Archives of Dermatological Research

, Volume 280, Issue 5, pp 279–281 | Cite as

Effect of neuropeptides present in skin on the proliferation of human peripheral blood mononuclear cells and T cells

  • M. K. Reusch
  • M. A. Karasek
  • B. J. Nickoloff
Original Contributions


The release of neuropeptides, such as substance P (SP) and somatostatin (SOM), from primary sensory nerve fibers has been implicated in the modulation of local immune responses in surface tissues, such as the skin, the pulmonary airways, and the gastrointestinal mucosa. We have investigated the influence of six neuropeptides substance P (SP), somatostatin (SOM), substance K (SK), vasoactive intestinal peptide (VIP), bombesin (BOM), and adrenocorticotropic hormone (ACTH) on the proliferation of resting and partially stimulated human peripheral blood mononuclear leukocytes (PBMLs) and T lymphocytes. Neuropeptides in concentrations from 10-7 to 10-12M were added to either resting or partially stimulated cells [interleukin-2 (IL-2), concanavalin A (Con A), and phytohemagglutinin (PHA)]. Cellular proliferation was assessed by incorporation of 3H-thymidine after 72h. With the exception of SP, no significant effect of any of these neuropeptides on 3H-thymidine incorporation was found. In resting cells, 10-9MSP elicits an 80... maximal increase of 3H-thymidine incorporation, whereas no statistically significant effect on partially stimulated leukocytes was found. These results contradict a previous report on a significant mitogenic effect of SP on partially stimulated T cells. Considering the very minimal effect of SP on resting cells and, particularly, the absence of an effect on partially stimulated cells, we would question a significant modulatory role for SP and the five other neuropeptides in the proliferation of immunocompetent cells in skin.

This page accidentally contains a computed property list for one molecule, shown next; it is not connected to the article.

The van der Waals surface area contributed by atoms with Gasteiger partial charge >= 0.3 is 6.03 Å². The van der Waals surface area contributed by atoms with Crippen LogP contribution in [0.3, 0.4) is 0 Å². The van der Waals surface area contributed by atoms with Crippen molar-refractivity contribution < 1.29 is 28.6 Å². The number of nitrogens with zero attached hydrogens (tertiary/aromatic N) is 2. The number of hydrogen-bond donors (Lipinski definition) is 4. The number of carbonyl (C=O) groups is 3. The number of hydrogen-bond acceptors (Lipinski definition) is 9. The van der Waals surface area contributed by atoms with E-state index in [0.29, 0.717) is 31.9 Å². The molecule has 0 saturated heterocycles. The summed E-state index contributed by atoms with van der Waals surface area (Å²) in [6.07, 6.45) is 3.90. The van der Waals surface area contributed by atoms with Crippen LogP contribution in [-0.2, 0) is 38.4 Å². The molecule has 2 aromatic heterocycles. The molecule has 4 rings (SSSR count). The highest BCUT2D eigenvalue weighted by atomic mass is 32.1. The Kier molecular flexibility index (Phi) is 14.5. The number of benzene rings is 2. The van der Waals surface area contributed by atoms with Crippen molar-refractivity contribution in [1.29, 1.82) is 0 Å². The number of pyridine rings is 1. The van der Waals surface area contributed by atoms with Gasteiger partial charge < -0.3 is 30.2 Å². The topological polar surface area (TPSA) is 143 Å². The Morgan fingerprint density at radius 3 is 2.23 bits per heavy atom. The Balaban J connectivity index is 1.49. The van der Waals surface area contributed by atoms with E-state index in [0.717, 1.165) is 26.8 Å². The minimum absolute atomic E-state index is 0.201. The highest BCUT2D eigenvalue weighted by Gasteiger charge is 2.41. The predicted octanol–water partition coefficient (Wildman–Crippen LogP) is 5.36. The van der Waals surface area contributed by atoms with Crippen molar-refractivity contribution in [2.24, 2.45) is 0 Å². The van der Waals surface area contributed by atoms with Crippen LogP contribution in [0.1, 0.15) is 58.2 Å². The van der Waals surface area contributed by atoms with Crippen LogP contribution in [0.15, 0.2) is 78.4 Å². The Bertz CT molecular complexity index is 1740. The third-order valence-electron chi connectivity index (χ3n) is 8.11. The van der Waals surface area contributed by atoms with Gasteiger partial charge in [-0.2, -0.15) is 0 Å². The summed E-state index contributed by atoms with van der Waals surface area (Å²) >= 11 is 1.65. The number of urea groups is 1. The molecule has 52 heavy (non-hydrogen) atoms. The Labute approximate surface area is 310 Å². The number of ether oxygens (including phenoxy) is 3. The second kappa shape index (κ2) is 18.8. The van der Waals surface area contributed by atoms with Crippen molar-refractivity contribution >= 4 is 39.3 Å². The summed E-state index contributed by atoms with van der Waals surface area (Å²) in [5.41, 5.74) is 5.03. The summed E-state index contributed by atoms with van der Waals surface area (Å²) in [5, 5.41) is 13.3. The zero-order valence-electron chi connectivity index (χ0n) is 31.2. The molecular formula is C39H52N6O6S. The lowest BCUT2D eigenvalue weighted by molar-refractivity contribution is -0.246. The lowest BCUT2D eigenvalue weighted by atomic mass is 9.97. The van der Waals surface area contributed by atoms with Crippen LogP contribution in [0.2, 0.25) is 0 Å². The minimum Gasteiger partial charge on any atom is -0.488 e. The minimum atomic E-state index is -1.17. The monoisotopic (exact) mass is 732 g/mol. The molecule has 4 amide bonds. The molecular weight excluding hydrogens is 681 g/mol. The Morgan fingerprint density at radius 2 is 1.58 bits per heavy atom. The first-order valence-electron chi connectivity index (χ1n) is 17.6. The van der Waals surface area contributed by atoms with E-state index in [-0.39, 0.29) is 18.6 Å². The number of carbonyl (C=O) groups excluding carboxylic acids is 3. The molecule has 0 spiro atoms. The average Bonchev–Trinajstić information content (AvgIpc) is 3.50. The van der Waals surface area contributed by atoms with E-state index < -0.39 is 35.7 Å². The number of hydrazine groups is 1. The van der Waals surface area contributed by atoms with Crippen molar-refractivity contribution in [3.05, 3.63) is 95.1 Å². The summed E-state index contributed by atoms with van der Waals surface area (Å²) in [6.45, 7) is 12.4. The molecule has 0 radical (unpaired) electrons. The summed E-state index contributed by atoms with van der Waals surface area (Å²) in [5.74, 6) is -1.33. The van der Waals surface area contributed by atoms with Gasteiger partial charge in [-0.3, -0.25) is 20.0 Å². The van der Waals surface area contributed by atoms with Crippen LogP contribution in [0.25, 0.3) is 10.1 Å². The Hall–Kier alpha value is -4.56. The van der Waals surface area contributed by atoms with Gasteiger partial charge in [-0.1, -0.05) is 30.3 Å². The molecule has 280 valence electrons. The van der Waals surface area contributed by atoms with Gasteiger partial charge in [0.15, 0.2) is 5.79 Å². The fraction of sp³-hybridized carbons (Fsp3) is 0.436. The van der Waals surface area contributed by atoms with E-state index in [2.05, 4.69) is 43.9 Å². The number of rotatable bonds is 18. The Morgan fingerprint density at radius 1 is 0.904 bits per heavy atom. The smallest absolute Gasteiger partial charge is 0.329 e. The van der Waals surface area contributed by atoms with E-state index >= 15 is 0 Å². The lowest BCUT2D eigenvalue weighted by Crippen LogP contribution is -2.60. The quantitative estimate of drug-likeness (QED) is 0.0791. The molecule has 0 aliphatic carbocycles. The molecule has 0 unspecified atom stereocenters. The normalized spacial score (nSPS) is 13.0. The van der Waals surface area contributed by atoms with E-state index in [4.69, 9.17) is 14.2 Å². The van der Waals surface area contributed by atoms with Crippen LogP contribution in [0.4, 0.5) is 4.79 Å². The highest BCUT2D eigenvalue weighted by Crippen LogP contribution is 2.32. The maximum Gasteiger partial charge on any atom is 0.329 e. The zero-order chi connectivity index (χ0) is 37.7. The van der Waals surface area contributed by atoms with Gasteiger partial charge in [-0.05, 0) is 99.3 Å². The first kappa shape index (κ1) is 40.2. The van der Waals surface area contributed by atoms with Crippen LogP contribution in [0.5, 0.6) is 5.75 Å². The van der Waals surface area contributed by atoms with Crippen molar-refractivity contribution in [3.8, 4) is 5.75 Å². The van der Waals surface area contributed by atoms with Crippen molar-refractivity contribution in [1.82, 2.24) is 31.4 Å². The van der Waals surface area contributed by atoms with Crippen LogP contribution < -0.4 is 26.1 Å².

Key words

Substance P Neuropeptides PBML T cells 


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Copyright information

© Springer-Verlag 1988

Authors and Affiliations

  • M. K. Reusch
    • 3
  • M. A. Karasek
    • 1
  • B. J. Nickoloff
    • 2
  1. 1.Department of DermatologyStanford University School of MedicineStanfordUSA
  2. 2.Department of PathologyStanford University School of MedicineStanfordUSA
  3. 3.Psoriasis Research InstituteStanfordUSA

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